Given the number of career sites at your fingertips, it’s never been easier to look for a new job. In addition to applying for roles that are of interest to you, it’s equally as important to post your resume online so hiring companies and recruiters can find you.
Knowing how recruiters use these sites and understanding how to best publicize your skills and knowledge, will greatly increase the odds of getting attention. Here’s what to consider.
Where to post
With the plethora of job and career sites available, where should you post your resume? The answer really depends on how aggressive your job search is. The more active you are, the more places you should consider.
Our advice for active job seekers is to post on as many job boards as possible, including a combination of general career sites like LinkedIn, Monster, CareerBuilder, Indeed, and Zip Recruiter as well as those that are more targeted to your industry or location like State Job Boards or CE Weekly. This is true no matter your level of experience.
While administrators, assistants, and technicians are more likely to be found on Monster and CareerBuilder, it can’t hurt for any level of active job seeker to submit their resume to as many places as possible. If you are concerned with your employer seeing your information online, use the privacy features each board offers.
Before jumping in with both feet, there are some resume essentials you should take care of prior to posting:
- Always make sure that your contact information is accurate and current. A misspelling or digit out of order could prevent a recruiter from reaching you.
- If you’re planning to relocate, change your location on your resume and the job sites. You could note the dates you’re planning to move, so recruiters would know where you could potentially be placed. Even though we are still seeing a plethora of remote opportunities, many companies still want to hire local employees.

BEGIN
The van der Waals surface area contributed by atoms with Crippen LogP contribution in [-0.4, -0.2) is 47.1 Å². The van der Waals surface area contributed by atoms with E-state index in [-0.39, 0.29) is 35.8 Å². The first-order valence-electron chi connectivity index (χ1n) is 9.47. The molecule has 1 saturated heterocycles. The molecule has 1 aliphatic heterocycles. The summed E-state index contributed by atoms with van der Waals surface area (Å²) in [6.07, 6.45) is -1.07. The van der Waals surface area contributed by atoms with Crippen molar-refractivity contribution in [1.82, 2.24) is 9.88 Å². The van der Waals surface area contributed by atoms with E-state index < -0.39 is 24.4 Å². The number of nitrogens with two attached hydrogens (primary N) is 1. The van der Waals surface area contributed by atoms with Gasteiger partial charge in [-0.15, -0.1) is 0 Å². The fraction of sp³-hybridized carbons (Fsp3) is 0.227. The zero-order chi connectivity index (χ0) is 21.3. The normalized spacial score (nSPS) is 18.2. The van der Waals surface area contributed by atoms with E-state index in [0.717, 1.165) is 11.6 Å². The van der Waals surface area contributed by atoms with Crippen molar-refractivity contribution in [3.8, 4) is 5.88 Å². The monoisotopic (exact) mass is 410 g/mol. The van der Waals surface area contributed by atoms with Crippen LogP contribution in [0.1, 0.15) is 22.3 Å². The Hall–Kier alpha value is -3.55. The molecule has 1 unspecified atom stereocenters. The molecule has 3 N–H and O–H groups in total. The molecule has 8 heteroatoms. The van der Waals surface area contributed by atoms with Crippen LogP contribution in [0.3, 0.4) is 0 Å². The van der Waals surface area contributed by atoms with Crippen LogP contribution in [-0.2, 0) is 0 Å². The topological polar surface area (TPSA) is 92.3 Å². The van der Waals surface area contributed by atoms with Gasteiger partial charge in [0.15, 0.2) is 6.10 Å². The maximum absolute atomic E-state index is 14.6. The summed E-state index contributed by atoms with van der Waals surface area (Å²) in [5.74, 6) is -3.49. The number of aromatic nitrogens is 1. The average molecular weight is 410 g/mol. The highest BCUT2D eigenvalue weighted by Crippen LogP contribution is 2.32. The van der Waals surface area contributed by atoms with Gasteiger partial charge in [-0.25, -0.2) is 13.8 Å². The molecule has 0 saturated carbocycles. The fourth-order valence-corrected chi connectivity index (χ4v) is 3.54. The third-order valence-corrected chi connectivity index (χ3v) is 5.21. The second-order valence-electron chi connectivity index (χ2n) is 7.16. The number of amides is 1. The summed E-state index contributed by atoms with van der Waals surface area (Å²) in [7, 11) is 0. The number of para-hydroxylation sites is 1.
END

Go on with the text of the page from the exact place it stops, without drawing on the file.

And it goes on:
- If your last job has ended, update your resume to reflect the change. If recruiters are looking for someone who can start immediately, especially for contract positions, they’re unlikely to call if it appears you’re still employed.
- Spellcheck your resume, but also read it carefully – spellcheck doesn’t catch everything.
What to include
In terms of skills, make sure you don’t miss anything that could be relevant. Even if you’ve only had some exposure to a software – let’s say you used SAP for three months – be sure to list it. You don’t have to be an expert in all things; some managers like referred candidates who’ve at least been exposed to the software their company uses.
Remember, too, that recruiters and hiring companies use sophisticated searching techniques that filter for key words, so ensure your resume and profiles include as many as possible when describing your job duties. For example, “Used AutoCAD to create civil engineering drawings.”
It’s incredibly useful for recruiters to know what technologies and skills you used and how you used them. For guidance, look for keywords that are included in resume samples for positions you’re seeking, as well as those highlighted in job descriptions. Some examples may include: SOLIDWORKS, PTC Creo, Microsoft Access, Manufacturing, Project Engineering, and more.